Have you ever thought of taking advantage of recent rains?

Rain is one of those things that feels so good, but has to be handled just right. Texas is one of those states where it is perfectly legal for you to collect rainwater, but it's best that you use it for things other than drinking.

First off, let's have a discussion about "potable" versus "non-potable" water. I don't know why anyone still uses these terms at all. "Potable" means safe for drinking, so in turn, "non-potable" means not safe for drinking. Maybe, just maybe it's time we put signs that say, "Do Not Drink" and "Safe To Drink" on things instead of these arcane terms.

Erik Witsoe, Unsplash
Erik Witsoe, Unsplash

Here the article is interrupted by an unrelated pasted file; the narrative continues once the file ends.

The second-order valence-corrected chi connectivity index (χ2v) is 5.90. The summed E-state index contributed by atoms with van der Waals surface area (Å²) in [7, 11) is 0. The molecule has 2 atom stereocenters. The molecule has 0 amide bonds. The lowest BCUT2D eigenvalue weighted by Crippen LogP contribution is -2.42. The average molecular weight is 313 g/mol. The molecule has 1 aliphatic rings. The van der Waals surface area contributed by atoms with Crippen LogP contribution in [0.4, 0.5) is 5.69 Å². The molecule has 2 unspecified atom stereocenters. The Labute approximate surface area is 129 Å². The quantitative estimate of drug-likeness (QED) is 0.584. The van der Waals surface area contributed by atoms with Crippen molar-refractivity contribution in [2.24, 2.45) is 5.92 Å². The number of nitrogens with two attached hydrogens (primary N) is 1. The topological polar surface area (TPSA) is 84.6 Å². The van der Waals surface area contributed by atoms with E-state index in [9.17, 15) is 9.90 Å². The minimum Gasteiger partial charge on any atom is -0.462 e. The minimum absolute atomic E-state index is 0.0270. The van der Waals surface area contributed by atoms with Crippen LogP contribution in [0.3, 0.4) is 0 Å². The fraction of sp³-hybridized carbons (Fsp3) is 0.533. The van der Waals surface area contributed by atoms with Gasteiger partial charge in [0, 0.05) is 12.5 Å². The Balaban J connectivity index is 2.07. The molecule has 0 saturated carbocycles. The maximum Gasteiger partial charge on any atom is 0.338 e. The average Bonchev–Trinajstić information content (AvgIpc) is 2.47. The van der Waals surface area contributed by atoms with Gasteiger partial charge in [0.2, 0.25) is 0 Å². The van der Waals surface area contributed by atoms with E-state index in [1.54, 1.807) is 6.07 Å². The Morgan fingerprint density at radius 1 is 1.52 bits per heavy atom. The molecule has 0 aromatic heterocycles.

Okay, so is rainwater potable/safe to drink"? Recent studies say "no". There is no longer any place on earth where rainwater doesn't contain "forever chemicals", so you're really taking a chance by putting a glass out in the rain. It's best to just not chance it.

There is also a secondary problem, and that's you should never drink rainwater that's been sitting in a collection container. That containers don't have filtration, disinfection, or any of the other things that your store bottled waters have. Drinking water from a regular collection container could out and out kill you (possible e-coli and other nasties in your water). Along these same lines, you really need to think about whether the rainwater got tainted by anything it touched on the way down (like animal poo on your roof).

It's probably a safe bet that catching a little rain in your mouth won't do you any great harm, but if you think you can capture a bunch and run it through your Brita, then that's not really the best idea. Keep the rainwater for your plants and maybe for washing your car, and keep hitting up the tap or bottled water for refreshment.

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